Overall, however, a baby’s general contentment, its resistance to disease and misfortune, are viewed as dependent on being protected from any form of emotional upset. Babies are constantly held, and nursed on demand; babies must not be disappointed. Once they are weaned, they are released into the care of an older sibling who indulges and protects the child.
As the child gets older, he becomes more and more capable of withstanding the shocks and stresses of life, in part because he or she has become more aware of the rules defining interaction. The rules of etiquette help a child learn self-control. For example, children must learn to address their fathers respectfully, using refined speech. Failure to comply properly with the rules will result in a sharp reprimand. Learning the proper degree of shame for Javanese, according to anthropologist Ward Keeler, is a matter of becoming aware of one’s vulnerability in interaction. Children learn that dealing with others in a face-to-face encounter always poses a threat to one’s sense of self.
Many of the rules of etiquette center on the proper use of language, which is more problematic in Javanese than in most other languages. When addressing someone, Javanese speakers must choose from several different levels of politeness. These “speech levels” comprise words that have the same meaning, but are stylistically different. For instance, among the Javanese variations of the word “now,” saiki is the least refined, while saniki is a little fancier, and samenika is the most elegant.
Javanese has many such triads–so many that people cannot speak for long in Javanese without having to make a choice, at which point they must decide whether the situation is formal or informal and what the relations among the participants are.
In general, a person uses the highest level to speak to high- status people in formal situations and the lowest levels to speak to people of lower rank or with whom one is most intimate.
Although children learn to speak the lowest level first, they gradually are socialized to speak to some of their more distant kin and respected strangers in higher-level forms of Javanese. This formality is particularly common in cities where there are marked distinctions in status. Sometimes, children who go away to college or who live overseas refuse to write letters home to their elders in Javanese because of their fear of making a glaring error. Often they use Bahasa Indonesia because they are no longer sure of the social situation at home. Although Bahasa Indonesian is a neutral medium, it is regarded as a foreign idiom among Javanese.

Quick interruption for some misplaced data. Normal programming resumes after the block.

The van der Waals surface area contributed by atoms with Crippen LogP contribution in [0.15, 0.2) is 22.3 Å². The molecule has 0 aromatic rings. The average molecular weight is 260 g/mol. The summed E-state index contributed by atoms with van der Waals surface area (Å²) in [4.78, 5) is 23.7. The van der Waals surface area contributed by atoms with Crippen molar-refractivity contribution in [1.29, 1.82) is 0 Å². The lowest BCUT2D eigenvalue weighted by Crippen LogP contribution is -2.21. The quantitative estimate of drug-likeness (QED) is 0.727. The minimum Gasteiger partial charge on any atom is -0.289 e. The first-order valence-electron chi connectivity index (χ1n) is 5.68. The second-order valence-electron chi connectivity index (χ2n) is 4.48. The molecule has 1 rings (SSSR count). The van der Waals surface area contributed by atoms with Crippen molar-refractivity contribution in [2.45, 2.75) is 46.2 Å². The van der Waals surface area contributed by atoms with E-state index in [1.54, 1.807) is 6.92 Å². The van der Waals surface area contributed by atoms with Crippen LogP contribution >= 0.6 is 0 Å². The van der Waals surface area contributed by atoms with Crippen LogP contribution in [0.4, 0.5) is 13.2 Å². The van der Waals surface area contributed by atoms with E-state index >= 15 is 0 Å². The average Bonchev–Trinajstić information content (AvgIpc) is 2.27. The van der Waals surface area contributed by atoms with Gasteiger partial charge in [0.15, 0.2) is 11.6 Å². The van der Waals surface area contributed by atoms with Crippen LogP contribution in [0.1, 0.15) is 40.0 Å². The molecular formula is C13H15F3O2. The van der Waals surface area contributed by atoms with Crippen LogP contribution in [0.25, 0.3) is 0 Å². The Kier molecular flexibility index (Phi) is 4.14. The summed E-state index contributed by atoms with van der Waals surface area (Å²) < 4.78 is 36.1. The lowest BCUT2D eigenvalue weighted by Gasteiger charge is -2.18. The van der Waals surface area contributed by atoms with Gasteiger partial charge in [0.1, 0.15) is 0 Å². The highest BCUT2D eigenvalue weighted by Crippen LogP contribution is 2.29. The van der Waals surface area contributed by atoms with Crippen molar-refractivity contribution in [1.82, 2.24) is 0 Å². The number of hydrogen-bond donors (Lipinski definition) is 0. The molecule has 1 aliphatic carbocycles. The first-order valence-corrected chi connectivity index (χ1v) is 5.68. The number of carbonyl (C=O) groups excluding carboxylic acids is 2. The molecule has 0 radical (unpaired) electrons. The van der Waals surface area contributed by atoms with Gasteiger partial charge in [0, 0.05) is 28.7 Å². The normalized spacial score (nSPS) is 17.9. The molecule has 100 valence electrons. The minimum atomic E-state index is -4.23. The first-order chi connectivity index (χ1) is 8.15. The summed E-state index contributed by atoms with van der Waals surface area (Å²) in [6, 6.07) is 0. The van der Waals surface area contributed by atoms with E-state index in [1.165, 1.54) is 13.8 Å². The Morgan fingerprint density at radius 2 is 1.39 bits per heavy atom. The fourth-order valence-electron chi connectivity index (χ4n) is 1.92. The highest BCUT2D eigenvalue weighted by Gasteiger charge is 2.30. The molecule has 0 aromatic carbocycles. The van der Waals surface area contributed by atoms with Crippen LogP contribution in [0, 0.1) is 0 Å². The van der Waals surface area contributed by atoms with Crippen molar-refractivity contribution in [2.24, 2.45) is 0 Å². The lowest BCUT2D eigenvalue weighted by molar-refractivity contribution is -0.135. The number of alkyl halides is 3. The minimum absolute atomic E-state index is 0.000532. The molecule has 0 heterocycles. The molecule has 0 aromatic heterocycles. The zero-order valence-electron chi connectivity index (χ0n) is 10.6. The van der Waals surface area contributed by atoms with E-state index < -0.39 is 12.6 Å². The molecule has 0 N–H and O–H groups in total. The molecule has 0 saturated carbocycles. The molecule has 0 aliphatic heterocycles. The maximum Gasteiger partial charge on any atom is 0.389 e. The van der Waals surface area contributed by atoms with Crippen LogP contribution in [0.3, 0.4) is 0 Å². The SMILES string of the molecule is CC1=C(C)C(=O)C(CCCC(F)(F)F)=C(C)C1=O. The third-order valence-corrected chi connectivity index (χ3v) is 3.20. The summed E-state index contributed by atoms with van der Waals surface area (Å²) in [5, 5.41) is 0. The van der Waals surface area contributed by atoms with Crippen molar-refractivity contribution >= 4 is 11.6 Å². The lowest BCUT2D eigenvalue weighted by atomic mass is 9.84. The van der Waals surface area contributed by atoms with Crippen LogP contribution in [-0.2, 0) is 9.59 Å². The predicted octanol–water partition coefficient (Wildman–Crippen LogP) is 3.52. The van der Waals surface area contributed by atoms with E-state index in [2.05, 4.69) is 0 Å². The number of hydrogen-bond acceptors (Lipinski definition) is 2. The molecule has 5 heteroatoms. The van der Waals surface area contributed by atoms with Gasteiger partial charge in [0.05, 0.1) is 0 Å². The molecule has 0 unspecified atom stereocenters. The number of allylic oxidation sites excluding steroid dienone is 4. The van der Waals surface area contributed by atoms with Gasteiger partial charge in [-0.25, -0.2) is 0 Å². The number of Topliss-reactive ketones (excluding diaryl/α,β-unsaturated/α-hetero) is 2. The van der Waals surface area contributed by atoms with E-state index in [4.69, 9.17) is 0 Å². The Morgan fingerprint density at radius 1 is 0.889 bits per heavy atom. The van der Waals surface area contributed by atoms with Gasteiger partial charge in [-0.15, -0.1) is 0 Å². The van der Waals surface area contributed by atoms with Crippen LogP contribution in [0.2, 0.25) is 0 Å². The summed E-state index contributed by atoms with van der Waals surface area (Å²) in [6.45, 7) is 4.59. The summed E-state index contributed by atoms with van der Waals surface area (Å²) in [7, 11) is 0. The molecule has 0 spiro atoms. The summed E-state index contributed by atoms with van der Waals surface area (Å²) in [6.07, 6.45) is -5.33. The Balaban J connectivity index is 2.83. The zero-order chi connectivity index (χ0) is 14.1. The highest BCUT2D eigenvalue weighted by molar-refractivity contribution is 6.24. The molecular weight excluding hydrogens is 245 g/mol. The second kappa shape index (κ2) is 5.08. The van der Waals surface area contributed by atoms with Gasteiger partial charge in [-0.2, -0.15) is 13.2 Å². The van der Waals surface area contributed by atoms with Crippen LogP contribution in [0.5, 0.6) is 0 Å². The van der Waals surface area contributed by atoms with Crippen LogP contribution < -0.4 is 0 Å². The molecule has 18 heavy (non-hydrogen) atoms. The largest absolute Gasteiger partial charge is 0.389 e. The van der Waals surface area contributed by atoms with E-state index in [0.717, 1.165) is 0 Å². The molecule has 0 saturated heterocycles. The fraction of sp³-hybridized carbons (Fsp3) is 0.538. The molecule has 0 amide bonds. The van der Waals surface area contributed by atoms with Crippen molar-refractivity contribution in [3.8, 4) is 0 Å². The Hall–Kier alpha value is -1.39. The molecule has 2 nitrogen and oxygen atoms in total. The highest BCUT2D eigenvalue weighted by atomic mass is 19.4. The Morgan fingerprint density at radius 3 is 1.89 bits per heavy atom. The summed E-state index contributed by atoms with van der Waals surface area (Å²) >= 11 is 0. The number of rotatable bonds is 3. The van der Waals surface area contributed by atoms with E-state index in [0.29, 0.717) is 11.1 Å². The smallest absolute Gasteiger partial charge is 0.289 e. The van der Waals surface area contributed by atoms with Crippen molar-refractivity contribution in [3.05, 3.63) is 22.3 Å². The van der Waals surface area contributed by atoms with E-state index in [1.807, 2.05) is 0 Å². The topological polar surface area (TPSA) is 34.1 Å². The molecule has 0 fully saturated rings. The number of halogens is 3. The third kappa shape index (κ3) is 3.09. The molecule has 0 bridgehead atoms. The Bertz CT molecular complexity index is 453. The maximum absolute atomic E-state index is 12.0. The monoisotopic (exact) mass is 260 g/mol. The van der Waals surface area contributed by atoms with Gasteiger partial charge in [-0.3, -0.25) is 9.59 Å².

Although one might expect that women would use the highest levels more than men, this is only true within the domestic environment–and primarily as a way of humbling themselves among their relatives. Men use more polite features in public than do women. Moreover, in the public sphere, the use of Javanese politeness levels is not so much associated with humility as it is with efforts to raise oneself above another. Men are more likely to see the use of these politeness levels as a strategy for negotiating status.
There is diversity within Javanese religious practices. Although most Javanese are Muslims, the wide variations in Islamic beliefs and practices are associated with complex factors such as regional history and social class. In Jawa Tengah Province, for instance, the ultra-refined Javanese aristocracy has a strong aesthetic, even mystical element, to its spirituality. Religiosity is expressed through plays employing wayang kulit (flat leather shadow puppets), gamelan (Javanese orchestra) performances, dances, and other arts of the courtly tradition. Santri–many of them merchant-farmers in East Java–hold more tightly to the moralistic tone of Islam and express the fundamental universalism of its teachings. They may make a pilgrimage (hajj; haj in Indonesian) to Mecca, teach their children the Quran, and work for the social, spiritual, and even political advancement of the ummah.
Most Javanese peasants, however, particularly those in Central Java, resist the universalism of Islam and its political connotations. They favor a more moderate blend of Islamic practice with an indigenous Javanism, expressed in household feasts, pilgrimages to local temples and shrines, and belief in local spirits. For many Javanese peasants, the spiritual world is richly populated with deities who inhabit people, things, and places, and who are ever ready to cause misfortune. Believers seek to protect themselves against these harmful spirits by making offerings, enlisting the aid of a dukun (healer), or through spiritual acts of self-control and right thinking.
Source: US Library of Congress